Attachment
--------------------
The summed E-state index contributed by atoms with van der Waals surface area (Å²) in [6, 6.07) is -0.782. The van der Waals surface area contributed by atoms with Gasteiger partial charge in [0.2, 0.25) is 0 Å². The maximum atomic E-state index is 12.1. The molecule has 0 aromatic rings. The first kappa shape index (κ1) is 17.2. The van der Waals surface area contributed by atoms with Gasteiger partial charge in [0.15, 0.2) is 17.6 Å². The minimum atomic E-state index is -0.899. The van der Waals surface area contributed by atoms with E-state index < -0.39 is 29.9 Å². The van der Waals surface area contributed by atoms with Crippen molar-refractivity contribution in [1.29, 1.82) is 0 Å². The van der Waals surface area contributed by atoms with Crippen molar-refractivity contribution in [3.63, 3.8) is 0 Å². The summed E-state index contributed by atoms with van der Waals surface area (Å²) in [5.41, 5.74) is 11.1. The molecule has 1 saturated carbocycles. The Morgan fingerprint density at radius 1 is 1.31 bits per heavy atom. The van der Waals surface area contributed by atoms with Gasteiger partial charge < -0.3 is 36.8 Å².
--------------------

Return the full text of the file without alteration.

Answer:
The summed E-state index contributed by atoms with van der Waals surface area (Å²) in [6, 6.07) is -0.782. The van der Waals surface area contributed by atoms with Gasteiger partial charge in [0.2, 0.25) is 0 Å². The maximum atomic E-state index is 12.1. The molecule has 0 aromatic rings. The first kappa shape index (κ1) is 17.2. The van der Waals surface area contributed by atoms with Gasteiger partial charge in [0.15, 0.2) is 17.6 Å². The minimum atomic E-state index is -0.899. The van der Waals surface area contributed by atoms with E-state index < -0.39 is 29.9 Å². The van der Waals surface area contributed by atoms with Crippen molar-refractivity contribution in [1.29, 1.82) is 0 Å². The van der Waals surface area contributed by atoms with Crippen molar-refractivity contribution in [3.63, 3.8) is 0 Å². The summed E-state index contributed by atoms with van der Waals surface area (Å²) in [5.41, 5.74) is 11.1. The molecule has 1 saturated carbocycles. The Morgan fingerprint density at radius 1 is 1.31 bits per heavy atom. The van der Waals surface area contributed by atoms with Gasteiger partial charge < -0.3 is 36.8 Å².